UPDATE: Linux Install.
Installing Copy on Linux was pretty easy. You go to the web page, download a tarball, upack it, then inside the tarball figure out the folder that matches your OS (i.e., 32 vs 64 bit) and go into that folder. Then run the Agent. That may, if you are good, put a thingie on your notification area. Click on that and then sign in and install and stuff, that’s it.
Notably, the install on Linux was easier for Copy than for Dropbox. Dropbox install LOOKS easy but never goes as planned, in my (extensive) experience with it.
Copy is a new cloud storage service that may be a serious competitor to Drobbox. I just installed it and I like it.
Dropbox gives 2 Gigabytes for free, 100 Gigabytes for 9.99 a month, 200 Gigabytes for 19.99 a month, and 500 Gigabytes for 49.99 a month.
Copy gives 15 Gigabytes for free, 250 Gigabytes for $10.00 a month, and 500 Gigabytes for 15.00 a month (cheaper if you pay by the year).
I know for a fact that Dropbox works well with Linux and Mac and I assume Windows. Copy claims to be compatible and well integrated with all of these system. I’ve not thoroughly tested Copy yet, but they do seem to work differently.
To make Copy work on my Mac, I installed the app from the menu by downloading the image file and doing the drag and drop thingie. I then ran the application and after a few short steps I had a new folder on my computer called “Copy.” It was place within my home directory, though I had the option of using a different folder. The installation program conveniently (or obnoxiously depending on how well you keep your lawn trimmed) placed a short cut on the shortcut bar in “finder.”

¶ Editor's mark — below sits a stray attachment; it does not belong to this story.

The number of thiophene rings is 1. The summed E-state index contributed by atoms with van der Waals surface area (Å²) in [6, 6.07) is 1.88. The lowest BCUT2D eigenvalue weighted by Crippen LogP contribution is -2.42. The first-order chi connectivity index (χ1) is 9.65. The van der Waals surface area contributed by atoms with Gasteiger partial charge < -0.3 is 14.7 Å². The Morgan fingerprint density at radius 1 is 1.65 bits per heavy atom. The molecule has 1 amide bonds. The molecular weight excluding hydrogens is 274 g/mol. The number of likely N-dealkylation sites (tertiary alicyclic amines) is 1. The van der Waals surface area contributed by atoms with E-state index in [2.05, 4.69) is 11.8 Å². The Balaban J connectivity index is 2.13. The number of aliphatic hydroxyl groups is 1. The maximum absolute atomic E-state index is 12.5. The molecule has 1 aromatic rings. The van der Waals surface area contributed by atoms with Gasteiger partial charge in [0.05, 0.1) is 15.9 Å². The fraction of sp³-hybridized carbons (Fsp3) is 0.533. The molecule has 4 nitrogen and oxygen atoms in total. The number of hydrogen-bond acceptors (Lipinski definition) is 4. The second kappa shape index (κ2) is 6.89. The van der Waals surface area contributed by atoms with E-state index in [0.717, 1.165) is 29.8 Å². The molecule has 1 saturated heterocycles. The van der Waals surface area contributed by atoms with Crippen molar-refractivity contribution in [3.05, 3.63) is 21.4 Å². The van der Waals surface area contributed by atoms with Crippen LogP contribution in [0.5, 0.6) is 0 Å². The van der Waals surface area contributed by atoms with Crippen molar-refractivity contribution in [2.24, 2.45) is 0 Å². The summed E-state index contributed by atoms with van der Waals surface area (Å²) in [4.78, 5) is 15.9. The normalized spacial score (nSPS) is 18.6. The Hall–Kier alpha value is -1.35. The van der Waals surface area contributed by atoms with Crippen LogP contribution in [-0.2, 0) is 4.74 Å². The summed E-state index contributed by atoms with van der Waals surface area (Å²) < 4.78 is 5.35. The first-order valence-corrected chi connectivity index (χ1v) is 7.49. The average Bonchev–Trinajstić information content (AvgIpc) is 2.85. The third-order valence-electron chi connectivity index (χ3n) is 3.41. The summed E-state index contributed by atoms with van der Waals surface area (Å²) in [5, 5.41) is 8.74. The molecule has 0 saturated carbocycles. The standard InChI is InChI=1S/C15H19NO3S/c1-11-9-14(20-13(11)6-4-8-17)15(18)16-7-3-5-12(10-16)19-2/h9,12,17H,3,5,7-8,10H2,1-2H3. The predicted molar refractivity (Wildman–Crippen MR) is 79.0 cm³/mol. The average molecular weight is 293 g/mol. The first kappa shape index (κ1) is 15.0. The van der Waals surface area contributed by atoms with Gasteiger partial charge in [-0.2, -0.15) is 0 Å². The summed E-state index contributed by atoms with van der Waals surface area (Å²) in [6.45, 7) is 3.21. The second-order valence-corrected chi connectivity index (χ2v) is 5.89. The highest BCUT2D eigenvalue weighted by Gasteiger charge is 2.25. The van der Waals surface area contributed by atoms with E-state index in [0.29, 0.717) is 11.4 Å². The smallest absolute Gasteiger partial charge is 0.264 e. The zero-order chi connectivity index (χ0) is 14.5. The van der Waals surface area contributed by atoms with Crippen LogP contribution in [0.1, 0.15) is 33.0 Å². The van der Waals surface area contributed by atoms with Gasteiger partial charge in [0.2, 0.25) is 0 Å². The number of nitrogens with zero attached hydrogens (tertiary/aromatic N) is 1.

At a couple of times during the process of signing up and installing I was given the option to just move everything from my computer, or from “another cloud storage device” to Copy, which I chose not to do because that would have certainly involved upgrading to a paid account; I wanted to try this out with the free storage first, though I’m not adverse to buying storage if I need it, especially at rates so much lower than Dropbox.
The first thing I did was to attempt to drag and drop a folder that has several files in it into Copy. The folder held a handful of subdirectories, several hundred files, and was in all about 1.2 gigabytes in size. Within a few seconds upload started. Seemed to be about on par with Dropbox, but I did not take any measurements for comparison. Copy allows local syncing, which of course I’ve not tested yet.
It is difficult to recommend for or against Copy until it has been out a while longer, but at the moment it seems to be essentially the same as Dropbox but cheaper. Will Dropbox lower its price? Will Copy be amazing like Dropbox is? Will this work just as well on my Linux machine?
Tune in next week for another installment of …. “Copy vs. Drobox”
UPDATE: I’ve installed the iPad app. Installed cleanly, much crisper, easier to use, better laid out than Dropbox, a total win. And it functions fine.
Tomorrow PM I plan to install Copy on my Linux laptop. Later in the week, on the Linux workstation.